View Full Version : creating image plane with planes?
05-30-2012, 10:34 PM
Im trying to get a plane in front of my cameras similar to an imagePlane and it needs to match the resolution of the camera.
Here is the script so far
So my question is: How can i get a plane to fit the camera resolution gate?
Iv tried a bunch of the flags with the camera() cmd with no luck.
I was working on that particular problem a long while ago (trying to create a nice camera shot overlay with info).
I'm pretty sure there is a mathematical method to figure it out using the distance of the plane from the camera, the field of view, the focal length and the camera's view vector to figure it out perfectly, but I don't know the math and I'M too stupid.
So instead I worked with a hack: I placed a plane flat on the grid, made sure its dimensions matched the render resolution (queried from renderGlobals), used the viewHeadOn command to position the camera so that the plane filled the view, parented the plane to the camera and return the camera to its original position.
IIRC some custom scaling was necessary to perfectly align the edges, but all in all it did the job.
I'm sure someone out there can give you a more precise and elegant solution though. Maybe Zoharl or Nathan?
06-02-2012, 05:39 PM
Nyro is right, there is a mathy way to figure out the distance using the field of view (more specifically the camera aperture), the focal length, and the resolution. It's a little tricky to explain...but I'll give it a shot...
You first need to start with a base aperture. A default Maya camera is 1.417 x 0.945 in. Equivalent to 36 x 24 mm. No let's say we take the default resolution of 640x480, this gives us (32x24) x 20 ... 20 times the base aperture. (I'm only looking at the vertical). Given a focal length of 35, this is leads to place a 640x480 scaled plane in Maya 700 units away by simply multiplying the focal length by the multiplication factor (35x20).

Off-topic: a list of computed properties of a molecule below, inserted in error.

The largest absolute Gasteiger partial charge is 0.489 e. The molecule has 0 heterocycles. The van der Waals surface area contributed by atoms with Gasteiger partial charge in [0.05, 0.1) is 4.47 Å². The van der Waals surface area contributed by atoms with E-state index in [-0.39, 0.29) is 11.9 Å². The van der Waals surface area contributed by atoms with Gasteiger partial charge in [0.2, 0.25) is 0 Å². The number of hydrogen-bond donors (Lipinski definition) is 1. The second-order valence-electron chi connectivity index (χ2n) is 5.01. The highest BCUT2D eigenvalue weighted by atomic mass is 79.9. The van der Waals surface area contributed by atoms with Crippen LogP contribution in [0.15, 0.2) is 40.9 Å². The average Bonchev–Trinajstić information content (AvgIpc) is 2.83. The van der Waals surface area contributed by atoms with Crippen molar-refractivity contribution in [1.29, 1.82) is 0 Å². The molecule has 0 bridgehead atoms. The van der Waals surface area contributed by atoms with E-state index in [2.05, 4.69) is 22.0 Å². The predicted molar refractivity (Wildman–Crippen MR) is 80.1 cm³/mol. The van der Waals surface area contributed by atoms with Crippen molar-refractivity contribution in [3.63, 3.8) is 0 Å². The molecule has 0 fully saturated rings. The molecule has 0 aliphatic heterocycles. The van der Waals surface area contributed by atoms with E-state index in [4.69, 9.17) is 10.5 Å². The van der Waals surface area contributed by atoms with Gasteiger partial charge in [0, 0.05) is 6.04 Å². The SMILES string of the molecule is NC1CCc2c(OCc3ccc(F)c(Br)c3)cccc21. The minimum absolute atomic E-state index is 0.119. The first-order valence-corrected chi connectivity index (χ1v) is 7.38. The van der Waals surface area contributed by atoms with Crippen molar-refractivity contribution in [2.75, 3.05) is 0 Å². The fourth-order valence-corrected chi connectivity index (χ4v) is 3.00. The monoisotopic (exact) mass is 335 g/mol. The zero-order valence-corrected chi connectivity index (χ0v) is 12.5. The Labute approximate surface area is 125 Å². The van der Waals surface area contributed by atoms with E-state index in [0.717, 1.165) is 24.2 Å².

But I know what you're thinking, I'm working in HD, that example is so 2004. Well I feel you man, I feel you. So let's say instead, we're working in 720p. We change the scale of our plane to 1280x720. Now we change the aperture. We can either change the vertical or the horizontal. Let's change the horizontal giving us 2.51911x0.945 inches...equivalent to 42.666667x24 mm. This is our new base. 1280x720 is 30 times the base. To determine the distance, multiply your focal length by the base.
And just cause I'm having such a good time doing this, I'll throw in a real world example. The Canon 7D has a sensor size of 22.3 x 14.9 mm for images. When you're shooting video, it windows to 22.3 x 12.54375 mm (16:9). Equivalent to 0.87775 x 0.4937 inches. This is our base. You'd use the inch measurements in you horizontal and vertical measurements respectively to match a Maya cam with 7D. 1280 x 720 is 57.3991 times our base. So at 720p and a focal length of 100, the distance we'd set a plane scaled to 1280 x 720 is 100 x 57.39991 = 5739.991 units.
Hope this helps!
Sounds nifty, but somehow the math doesn't pan out as expected for me.
Using the values for 640x480, the plane does not fill the entire view when placed 700 units away from the camera.